Study after study shows that men and women differ in some parts of their temperament, but not in others.
Men and women don’t differ in how shy or fearful they are, or in how angry, sad, happy, or emotional they are.
Men and women do differ, however, in how people react to their fear, sadness, and crying.
Mums, for example, will sit with their daughters have a girly chat and share their feelings of sadness than with their sons.
Boy’s are often pulled up for crying and showing their sadness.
But the unavoidable truth is that men feel sad, sometimes. Sometimes a little, sometimes a lot.
Before puberty hits, boys are more at risk of depression than girls.
Even feeling just a brief moment of sadness is a natural emotion to something negative. People all over the world experience sadness at some time or another. It’s what being human is all about.
Our caregivers get caught up, and we often teach boys that sad emotions are something reserved only for the girls to express.
These experiences shaping our emotion reference points, these ideas we hold about what emotions feel like, look like, how they should be labelled, and how they should be expressed.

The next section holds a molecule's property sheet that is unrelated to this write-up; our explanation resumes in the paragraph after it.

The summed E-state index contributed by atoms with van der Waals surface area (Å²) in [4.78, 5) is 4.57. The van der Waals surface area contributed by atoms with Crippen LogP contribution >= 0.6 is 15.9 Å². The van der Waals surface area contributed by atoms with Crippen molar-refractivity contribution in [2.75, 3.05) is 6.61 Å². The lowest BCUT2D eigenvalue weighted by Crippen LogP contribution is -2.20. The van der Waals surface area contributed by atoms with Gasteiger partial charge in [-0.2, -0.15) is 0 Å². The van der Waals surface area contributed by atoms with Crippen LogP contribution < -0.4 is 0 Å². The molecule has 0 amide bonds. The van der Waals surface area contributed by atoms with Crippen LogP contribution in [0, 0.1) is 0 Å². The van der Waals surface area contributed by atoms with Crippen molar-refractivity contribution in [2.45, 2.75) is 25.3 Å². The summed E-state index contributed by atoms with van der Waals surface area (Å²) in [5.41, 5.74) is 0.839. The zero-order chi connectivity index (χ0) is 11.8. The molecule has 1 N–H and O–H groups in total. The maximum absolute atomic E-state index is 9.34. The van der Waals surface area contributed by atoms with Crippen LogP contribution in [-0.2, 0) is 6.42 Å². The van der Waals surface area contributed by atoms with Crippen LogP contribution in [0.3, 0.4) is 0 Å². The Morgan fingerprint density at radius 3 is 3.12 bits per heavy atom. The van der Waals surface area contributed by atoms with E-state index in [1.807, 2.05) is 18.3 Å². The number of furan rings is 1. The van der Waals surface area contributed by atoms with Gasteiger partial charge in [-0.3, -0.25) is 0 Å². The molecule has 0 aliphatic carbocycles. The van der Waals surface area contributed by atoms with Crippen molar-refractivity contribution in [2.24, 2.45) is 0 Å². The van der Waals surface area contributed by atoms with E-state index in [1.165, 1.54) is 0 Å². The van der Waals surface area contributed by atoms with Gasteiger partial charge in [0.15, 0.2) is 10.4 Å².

We aren’t born with these reference points; we learn them.
For boys, they learn that sadness is not okay, and expressing sadness is not ok.
Pent-up emotions don’t just dissolve; they have to be expressed somehow.
For boys it seems, an acceptable emotion is anger.
They can fight, show aggression, and are rarely reprimanded for that.
“That’s what boys do; they fight it out in the playground...”
So, for boys transitioning into manhood, they battle with their emotions, with little or no experience of how to deal with feelings of sadness, other than to get angry now and again.
We end up with gender difference – Men get angry, and women cry- that’s how he or she expresses sadness and deal with their “issues”.
Girls, grow up into women, experience the exact opposite socialisation.
For women and girls, it’s ok, to talk and talk about sad feelings.
I guess if you’re a woman reading this right now you might relate to this;